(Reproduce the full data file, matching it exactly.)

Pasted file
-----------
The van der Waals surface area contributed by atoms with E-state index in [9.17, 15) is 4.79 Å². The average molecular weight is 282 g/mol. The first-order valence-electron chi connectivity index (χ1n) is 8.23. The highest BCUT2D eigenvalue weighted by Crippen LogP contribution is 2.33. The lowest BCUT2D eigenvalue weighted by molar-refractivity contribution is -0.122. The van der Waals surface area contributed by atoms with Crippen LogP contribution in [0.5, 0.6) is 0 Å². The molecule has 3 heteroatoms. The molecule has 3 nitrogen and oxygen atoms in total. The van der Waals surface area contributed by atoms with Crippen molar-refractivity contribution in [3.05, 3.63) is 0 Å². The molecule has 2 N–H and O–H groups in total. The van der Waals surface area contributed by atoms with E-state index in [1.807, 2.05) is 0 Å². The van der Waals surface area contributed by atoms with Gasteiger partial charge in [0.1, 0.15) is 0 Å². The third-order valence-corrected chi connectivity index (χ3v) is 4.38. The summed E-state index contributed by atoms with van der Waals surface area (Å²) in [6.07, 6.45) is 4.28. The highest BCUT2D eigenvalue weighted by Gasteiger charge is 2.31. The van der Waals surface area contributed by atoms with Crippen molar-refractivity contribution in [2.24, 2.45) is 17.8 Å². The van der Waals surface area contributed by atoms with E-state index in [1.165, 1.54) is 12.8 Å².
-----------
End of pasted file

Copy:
The van der Waals surface area contributed by atoms with E-state index in [9.17, 15) is 4.79 Å². The average molecular weight is 282 g/mol. The first-order valence-electron chi connectivity index (χ1n) is 8.23. The highest BCUT2D eigenvalue weighted by Crippen LogP contribution is 2.33. The lowest BCUT2D eigenvalue weighted by molar-refractivity contribution is -0.122. The van der Waals surface area contributed by atoms with Crippen LogP contribution in [0.5, 0.6) is 0 Å². The molecule has 3 heteroatoms. The molecule has 3 nitrogen and oxygen atoms in total. The van der Waals surface area contributed by atoms with Crippen molar-refractivity contribution in [3.05, 3.63) is 0 Å². The molecule has 2 N–H and O–H groups in total. The van der Waals surface area contributed by atoms with E-state index in [1.807, 2.05) is 0 Å². The van der Waals surface area contributed by atoms with Gasteiger partial charge in [0.1, 0.15) is 0 Å². The third-order valence-corrected chi connectivity index (χ3v) is 4.38. The summed E-state index contributed by atoms with van der Waals surface area (Å²) in [6.07, 6.45) is 4.28. The highest BCUT2D eigenvalue weighted by Gasteiger charge is 2.31. The van der Waals surface area contributed by atoms with Crippen molar-refractivity contribution in [2.24, 2.45) is 17.8 Å². The van der Waals surface area contributed by atoms with E-state index in [1.165, 1.54) is 12.8 Å².